A once-great education scholar rejects everything she previously believed.
Education writer and activist Diane Ravitch is very angry these days. She’s convinced herself and her followers that elements of the American corporate elite are working to destroy the nation’s public schools, the indispensable institution that has held our republic together for more than two centuries. According to Ravitch, these fake reformers—the “billionaire boys’ club,” as she calls them—are driven by greed: after destroying the schools and stigmatizing hardworking teachers, she says, they want to privatize education and reap the profits from the new market.
Heading Ravitch’s corporate enemies list are superrich philanthropists such as Bill Gates, Eli Broad, the Walton family, and Michael Bloomberg, who’ve promoted the hated ideas. Equally despised are the education officials and politicians carrying out their dirty work—reformers such as ex-Washington, D.C., public schools’ chief Michelle Rhee, former New York City schools chancellor Joel Klein, former Florida governor Jeb Bush, and education secretary Arne Duncan (and, by implication, his boss, the president, too).
A few years ago, Ravitch grew so troubled about the purported threat to the public schools that she went through an amazing life change for a 73-year-old historian, whose previous career had been spent writing scholarly books. She reinvented herself as a vehement political activist. Once one of the conservative school-reform movement’s most visible faces, Ravitch became the inspirational leader of a radical countermovement that is rising from the grass roots to oppose the corporate villains. Evoking the civil rights movement and Martin Luther King, Ravitch proclaims that the only answer to the corporate school-reform agenda is to “build a political movement so united and clear in its purpose that it would be heard in every state Capitol and even in Washington, D.C.” The problem is that Ravitch’s civil rights analogy is misplaced; her new ideological allies have proved themselves utterly incapable of raising the educational achievement of poor minority kids.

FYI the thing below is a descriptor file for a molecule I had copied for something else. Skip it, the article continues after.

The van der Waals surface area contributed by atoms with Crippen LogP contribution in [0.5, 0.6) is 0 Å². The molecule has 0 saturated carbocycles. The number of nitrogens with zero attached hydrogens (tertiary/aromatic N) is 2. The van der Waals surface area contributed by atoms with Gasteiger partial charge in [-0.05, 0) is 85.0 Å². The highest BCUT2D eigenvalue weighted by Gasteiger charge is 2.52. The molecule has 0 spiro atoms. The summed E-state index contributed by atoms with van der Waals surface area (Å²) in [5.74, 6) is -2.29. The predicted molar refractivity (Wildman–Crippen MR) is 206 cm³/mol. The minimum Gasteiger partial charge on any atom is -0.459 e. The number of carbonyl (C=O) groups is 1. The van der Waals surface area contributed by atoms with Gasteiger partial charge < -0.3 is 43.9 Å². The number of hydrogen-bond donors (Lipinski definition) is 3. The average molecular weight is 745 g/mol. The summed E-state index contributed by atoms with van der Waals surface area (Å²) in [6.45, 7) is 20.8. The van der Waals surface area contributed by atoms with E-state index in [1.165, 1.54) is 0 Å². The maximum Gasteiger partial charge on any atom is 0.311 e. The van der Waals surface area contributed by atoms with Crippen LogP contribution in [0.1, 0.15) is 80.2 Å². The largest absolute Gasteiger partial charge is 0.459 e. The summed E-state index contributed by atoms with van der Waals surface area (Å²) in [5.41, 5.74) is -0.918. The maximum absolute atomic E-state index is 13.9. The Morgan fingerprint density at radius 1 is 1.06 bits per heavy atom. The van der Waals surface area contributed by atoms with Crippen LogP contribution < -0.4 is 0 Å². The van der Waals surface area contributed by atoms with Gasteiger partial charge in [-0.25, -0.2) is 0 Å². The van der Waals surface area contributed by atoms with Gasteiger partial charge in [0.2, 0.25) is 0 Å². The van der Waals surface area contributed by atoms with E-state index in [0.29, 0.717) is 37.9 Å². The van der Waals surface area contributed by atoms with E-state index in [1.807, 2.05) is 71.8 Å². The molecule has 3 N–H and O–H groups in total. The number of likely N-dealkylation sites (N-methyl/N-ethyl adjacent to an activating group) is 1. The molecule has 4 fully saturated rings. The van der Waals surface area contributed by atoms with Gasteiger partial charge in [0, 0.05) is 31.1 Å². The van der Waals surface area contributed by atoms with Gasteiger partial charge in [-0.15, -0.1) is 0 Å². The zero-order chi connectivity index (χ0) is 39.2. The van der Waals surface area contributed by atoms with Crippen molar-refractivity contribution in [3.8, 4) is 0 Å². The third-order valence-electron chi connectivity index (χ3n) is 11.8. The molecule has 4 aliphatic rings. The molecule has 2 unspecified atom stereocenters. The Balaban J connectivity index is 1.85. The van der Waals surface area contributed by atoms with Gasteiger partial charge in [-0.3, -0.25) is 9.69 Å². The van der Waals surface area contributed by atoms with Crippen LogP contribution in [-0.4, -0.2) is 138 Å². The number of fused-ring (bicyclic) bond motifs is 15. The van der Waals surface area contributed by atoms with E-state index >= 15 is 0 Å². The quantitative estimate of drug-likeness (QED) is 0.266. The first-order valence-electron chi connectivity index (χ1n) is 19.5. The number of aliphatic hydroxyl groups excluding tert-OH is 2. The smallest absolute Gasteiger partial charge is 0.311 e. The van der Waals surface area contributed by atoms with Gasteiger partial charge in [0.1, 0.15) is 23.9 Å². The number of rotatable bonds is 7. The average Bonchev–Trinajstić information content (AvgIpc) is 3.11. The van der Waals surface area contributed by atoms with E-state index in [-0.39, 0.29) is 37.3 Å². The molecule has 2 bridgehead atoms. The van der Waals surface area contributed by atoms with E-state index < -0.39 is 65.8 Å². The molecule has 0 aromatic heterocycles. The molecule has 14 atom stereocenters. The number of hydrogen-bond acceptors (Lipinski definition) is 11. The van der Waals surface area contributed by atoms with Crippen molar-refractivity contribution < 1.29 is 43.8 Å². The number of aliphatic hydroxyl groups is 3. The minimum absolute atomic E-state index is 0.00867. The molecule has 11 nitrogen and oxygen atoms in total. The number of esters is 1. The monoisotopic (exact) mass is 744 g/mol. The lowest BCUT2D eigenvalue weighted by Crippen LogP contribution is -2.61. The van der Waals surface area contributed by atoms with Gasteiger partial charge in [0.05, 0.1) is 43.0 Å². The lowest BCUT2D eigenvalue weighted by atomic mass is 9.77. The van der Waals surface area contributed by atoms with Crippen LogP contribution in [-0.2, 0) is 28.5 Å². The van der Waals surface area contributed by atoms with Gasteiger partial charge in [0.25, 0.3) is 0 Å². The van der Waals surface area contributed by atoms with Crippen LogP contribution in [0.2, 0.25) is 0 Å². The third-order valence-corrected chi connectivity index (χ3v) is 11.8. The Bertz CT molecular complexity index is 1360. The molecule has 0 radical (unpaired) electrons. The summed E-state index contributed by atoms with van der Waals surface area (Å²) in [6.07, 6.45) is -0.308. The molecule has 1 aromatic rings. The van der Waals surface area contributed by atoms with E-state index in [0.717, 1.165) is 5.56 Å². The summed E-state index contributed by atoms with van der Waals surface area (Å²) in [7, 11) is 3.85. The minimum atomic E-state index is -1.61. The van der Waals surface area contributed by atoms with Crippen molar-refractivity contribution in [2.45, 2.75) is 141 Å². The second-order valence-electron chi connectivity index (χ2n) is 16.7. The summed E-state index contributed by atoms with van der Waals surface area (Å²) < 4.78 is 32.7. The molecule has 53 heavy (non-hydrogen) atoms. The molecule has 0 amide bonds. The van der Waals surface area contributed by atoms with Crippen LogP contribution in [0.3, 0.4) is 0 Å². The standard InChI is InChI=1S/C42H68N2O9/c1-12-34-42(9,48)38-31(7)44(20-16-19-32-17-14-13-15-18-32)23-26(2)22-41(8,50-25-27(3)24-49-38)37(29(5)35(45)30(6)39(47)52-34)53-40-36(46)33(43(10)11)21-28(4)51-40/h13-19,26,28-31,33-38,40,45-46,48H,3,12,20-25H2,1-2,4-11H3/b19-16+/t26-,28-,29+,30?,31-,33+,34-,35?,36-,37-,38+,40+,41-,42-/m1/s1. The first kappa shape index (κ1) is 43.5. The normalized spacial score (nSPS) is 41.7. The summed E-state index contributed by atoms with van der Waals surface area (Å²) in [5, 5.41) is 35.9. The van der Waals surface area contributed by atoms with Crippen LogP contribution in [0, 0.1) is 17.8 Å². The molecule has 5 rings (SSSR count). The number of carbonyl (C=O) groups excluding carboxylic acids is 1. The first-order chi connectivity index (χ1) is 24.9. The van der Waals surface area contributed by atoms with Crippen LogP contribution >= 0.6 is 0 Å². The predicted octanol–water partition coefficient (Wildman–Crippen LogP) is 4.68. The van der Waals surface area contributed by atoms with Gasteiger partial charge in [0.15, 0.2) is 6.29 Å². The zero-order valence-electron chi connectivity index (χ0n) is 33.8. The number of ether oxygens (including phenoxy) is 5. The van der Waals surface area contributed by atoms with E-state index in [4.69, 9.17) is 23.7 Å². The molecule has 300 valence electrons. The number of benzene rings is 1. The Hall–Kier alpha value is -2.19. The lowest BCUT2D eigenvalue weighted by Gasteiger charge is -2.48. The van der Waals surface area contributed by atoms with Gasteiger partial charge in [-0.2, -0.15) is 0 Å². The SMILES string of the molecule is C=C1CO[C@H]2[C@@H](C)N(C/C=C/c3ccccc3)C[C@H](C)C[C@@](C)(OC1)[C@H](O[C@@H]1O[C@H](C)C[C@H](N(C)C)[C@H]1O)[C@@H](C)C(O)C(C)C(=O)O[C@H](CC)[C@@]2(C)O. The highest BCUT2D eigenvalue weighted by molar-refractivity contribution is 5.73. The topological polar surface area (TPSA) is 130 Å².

Ravitch first entered the education-reform wars in 1974 with her well-received The Great School Wars, a history of New York City’s public schools. She was then a research fellow and lecturer at Columbia University’s Teachers College. Teachers College was and remains a progressive-education bastion, but Ravitch brought a moderate, centrist perspective to exploring the public schools’ problems. She launched her writing career at publications such as the neoconservative Commentary and The New Leader. Politically, she was basically a Henry “Scoop” Jackson Democrat. The sixties New Left and counterculture seemed to have passed her by. In her book on the city schools, she scorned “limousine liberals” like New York mayor John Lindsay and the Ford Foundation for creating experimental, “community-controlled” school districts and turning them over to black nationalists, with disastrous results.
Ravitch gained wider prominence in the 1980s as she joined in the criticism of the public schools unleashed by the Reagan administration’s 1983 Nation at Risk report, with its frequently quoted warning: “The educational foundations of our society are presently being eroded by a rising tide of mediocrity that threatens our very future as a nation and a people.” Five years later, she coauthored, with Chester E. Finn, What Do Our 17-Year-Olds Know? The well-researched book’s answer: not much. The authors blamed American students’ ignorance partly on the fact that public schools lacked a “coherent literature curriculum.” Indeed, Ravitch began calling for voluntary national standards and championed the teaching of rich academic content knowledge, even in the early grades, and she became associated with E. D. Hirsch’s Core Knowledge movement. In his 1987 bestseller, Cultural Literacy, Hirsch credited Ravitch for providing “the single greatest impetus for writing this book” and for suggesting the title. Ravitch soon found herself facing nasty attacks from progressive educators for her “elitism” and for championing “dead white males.”